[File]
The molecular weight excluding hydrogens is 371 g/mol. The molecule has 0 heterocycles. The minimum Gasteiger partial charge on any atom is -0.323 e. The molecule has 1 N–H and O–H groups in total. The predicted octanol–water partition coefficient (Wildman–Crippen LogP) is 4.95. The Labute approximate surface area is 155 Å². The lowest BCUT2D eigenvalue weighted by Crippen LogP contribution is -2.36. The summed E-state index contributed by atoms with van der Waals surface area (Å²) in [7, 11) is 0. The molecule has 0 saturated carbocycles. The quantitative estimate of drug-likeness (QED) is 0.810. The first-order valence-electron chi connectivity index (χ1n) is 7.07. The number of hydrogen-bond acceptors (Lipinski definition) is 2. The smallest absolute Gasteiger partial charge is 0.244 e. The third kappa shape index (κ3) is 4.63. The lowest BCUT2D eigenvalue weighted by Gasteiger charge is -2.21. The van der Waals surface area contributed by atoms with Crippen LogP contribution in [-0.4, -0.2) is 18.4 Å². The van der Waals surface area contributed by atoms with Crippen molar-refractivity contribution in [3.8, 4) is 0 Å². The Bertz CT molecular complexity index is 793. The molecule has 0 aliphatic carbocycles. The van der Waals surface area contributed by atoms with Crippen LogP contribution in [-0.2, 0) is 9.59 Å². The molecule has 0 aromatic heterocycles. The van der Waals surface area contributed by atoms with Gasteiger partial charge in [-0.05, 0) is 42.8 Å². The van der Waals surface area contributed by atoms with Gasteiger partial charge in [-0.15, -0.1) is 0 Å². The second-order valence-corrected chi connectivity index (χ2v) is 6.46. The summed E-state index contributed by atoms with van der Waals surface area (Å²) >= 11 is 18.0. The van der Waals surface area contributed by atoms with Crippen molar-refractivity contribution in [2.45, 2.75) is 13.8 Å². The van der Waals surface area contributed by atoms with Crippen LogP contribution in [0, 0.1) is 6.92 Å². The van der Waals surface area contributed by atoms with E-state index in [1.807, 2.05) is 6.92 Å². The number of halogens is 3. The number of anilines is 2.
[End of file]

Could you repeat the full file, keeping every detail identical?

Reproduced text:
The molecular weight excluding hydrogens is 371 g/mol. The molecule has 0 heterocycles. The minimum Gasteiger partial charge on any atom is -0.323 e. The molecule has 1 N–H and O–H groups in total. The predicted octanol–water partition coefficient (Wildman–Crippen LogP) is 4.95. The Labute approximate surface area is 155 Å². The lowest BCUT2D eigenvalue weighted by Crippen LogP contribution is -2.36. The summed E-state index contributed by atoms with van der Waals surface area (Å²) in [7, 11) is 0. The molecule has 0 saturated carbocycles. The quantitative estimate of drug-likeness (QED) is 0.810. The first-order valence-electron chi connectivity index (χ1n) is 7.07. The number of hydrogen-bond acceptors (Lipinski definition) is 2. The smallest absolute Gasteiger partial charge is 0.244 e. The third kappa shape index (κ3) is 4.63. The lowest BCUT2D eigenvalue weighted by Gasteiger charge is -2.21. The van der Waals surface area contributed by atoms with Crippen LogP contribution in [-0.4, -0.2) is 18.4 Å². The van der Waals surface area contributed by atoms with Crippen molar-refractivity contribution in [3.8, 4) is 0 Å². The Bertz CT molecular complexity index is 793. The molecule has 0 aliphatic carbocycles. The van der Waals surface area contributed by atoms with Crippen LogP contribution in [-0.2, 0) is 9.59 Å². The molecule has 0 aromatic heterocycles. The van der Waals surface area contributed by atoms with Gasteiger partial charge in [-0.05, 0) is 42.8 Å². The van der Waals surface area contributed by atoms with Gasteiger partial charge in [-0.15, -0.1) is 0 Å². The second-order valence-corrected chi connectivity index (χ2v) is 6.46. The summed E-state index contributed by atoms with van der Waals surface area (Å²) >= 11 is 18.0. The van der Waals surface area contributed by atoms with Crippen molar-refractivity contribution in [2.45, 2.75) is 13.8 Å². The van der Waals surface area contributed by atoms with Crippen LogP contribution in [0, 0.1) is 6.92 Å². The van der Waals surface area contributed by atoms with E-state index in [1.807, 2.05) is 6.92 Å². The number of halogens is 3. The number of anilines is 2.